Instagram is one of the most dominant social media platforms out there today.
And while it may be home to some dank meme pages, the photo-sharing app is also used by some fantastic outdoor photographers.
Following them comes with a certain risk though, as seeing their perfectly curated feeds blossoming with awe-inspiring snapshots from scenic lands all around the world is sure to trigger your wanderlust.
That being said, I love following these talented photographers because they inspire you to get out and see the world.
If you’re looking for some accounts to follow that will help bring some more beauty to your Instagram feed, here are a few of my favorite outdoor photographers.
I can’t say enough about this guy. He is hands down one of the most talented photographers out there today.
Whether it’s an aerial shot that gives you a birds-eye-view of Hawaii’s coastal mountains or beach view of surfers riding waves in Alaska, Burkard impresses with every single Instagram post.
What separates Burkard from a lot of other photographers on Instagram is that his feed contains such a wide variety of images. Rarely do two photos look the same, which is more than one can say for a lot of other photographers on the app.
If you like what you see on his profile, make sure to check out his short documentary on Netflix, “Under the Arctic Sky,” where you’ll get a behind the scenes look at one of his most famous photos.
Bertie Gregory is a man who is truly committed to his craft. As documented in his Wildlife series with National Geographic — which you can watch here — Gregory goes all out when it comes to capturing videos and images of wild animals. On camera, he is energetic and always positive, which makes him a very engaging host.
But his images are up there in quality as well, as his feed is full of close encounters with moments that few have been fortunate enough to see.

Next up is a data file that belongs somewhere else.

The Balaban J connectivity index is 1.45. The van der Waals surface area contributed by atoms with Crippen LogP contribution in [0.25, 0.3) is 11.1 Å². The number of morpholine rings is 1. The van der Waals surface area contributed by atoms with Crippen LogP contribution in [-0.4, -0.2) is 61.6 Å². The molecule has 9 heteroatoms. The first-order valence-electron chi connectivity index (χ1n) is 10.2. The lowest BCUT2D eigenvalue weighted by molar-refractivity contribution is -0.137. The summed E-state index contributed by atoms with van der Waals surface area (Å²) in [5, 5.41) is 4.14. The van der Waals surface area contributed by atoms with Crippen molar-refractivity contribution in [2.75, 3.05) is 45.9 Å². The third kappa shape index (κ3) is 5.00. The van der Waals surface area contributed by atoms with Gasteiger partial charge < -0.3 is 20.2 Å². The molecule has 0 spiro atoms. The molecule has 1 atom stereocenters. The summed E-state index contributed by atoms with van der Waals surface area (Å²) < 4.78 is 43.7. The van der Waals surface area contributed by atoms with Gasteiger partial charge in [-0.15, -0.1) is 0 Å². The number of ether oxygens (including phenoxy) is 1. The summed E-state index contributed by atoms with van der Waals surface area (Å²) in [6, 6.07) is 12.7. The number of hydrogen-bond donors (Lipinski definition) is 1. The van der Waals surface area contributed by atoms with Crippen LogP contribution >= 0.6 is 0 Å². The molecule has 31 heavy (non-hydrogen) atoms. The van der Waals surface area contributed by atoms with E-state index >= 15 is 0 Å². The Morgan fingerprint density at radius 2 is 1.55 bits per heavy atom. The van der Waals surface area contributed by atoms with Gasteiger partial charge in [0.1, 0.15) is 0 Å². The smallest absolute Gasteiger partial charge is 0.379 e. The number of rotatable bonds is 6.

Mittermeier is a co-founder of SeaLegacy, a nonprofit that works towards building a healthy future for our oceans.
Her photography and the images she captures bring awareness to our impact on the environment. And this means that Mittermeier’s Instagram feed occasionally features images that are difficult to look at (and they might piss you off too). But that’s kind of the point.
While the world is certainly beautiful to look at — as well as the creatures that inhabit it — right now there is a lot of harm done to these animals by humans. And Mittermeier sheds light on this fact.
Minnesota native, mountain climber, skier, and all around bad ass Jimmy Chin is next on this list.
His images will have one of the two following effects on you:
1.) You’ll be inspired to climb the next big mountain in your life (metaphorical or literal)
2.) You’ll experience an overwhelming sense of vertigo.
For a man who spends a considerable amount of time thousands of feet in the air hanging over cliff edges, the images above and below are just another day on the job. But for other people — y’know, those who don’t scale 15,000-foot mountains — his photographs offer a glimpse of the world from a completely new perspective.
Paul Nicklen is the other co-founder of SeaLegacy and he too uses his platform as a photographer to document and share some of the harsher realities of a world where people and animals are having a hard time coexisting.
But he also has some extraordinary stories about his interactions with the animals he photographs — like the one in the post above — and his expertise in his field makes him a must follow for all animal lovers out there.
I know that 130k followers is a lot, but I’m honestly surprised that Billings doesn’t have 10x that amount for how stunning his images are. And yes, it helps that what he is shooting is nothing short of a geological marvel, his talent is undeniable.
His feed is one of the most aesthetically pleasing ones to scroll through and he also often sports a mustache which I definitely appreciate.
Ami Vitale’s Instagram has a wide assortment of images — including intimate photos of African villagers and animals.
But perhaps her best photos are those that show the local men and women who work as wildlife keepers interacting with critters of all shapes and sizes. Her photos show the relationships between these animal caretakers and those that they are helping, who can’t help themselves.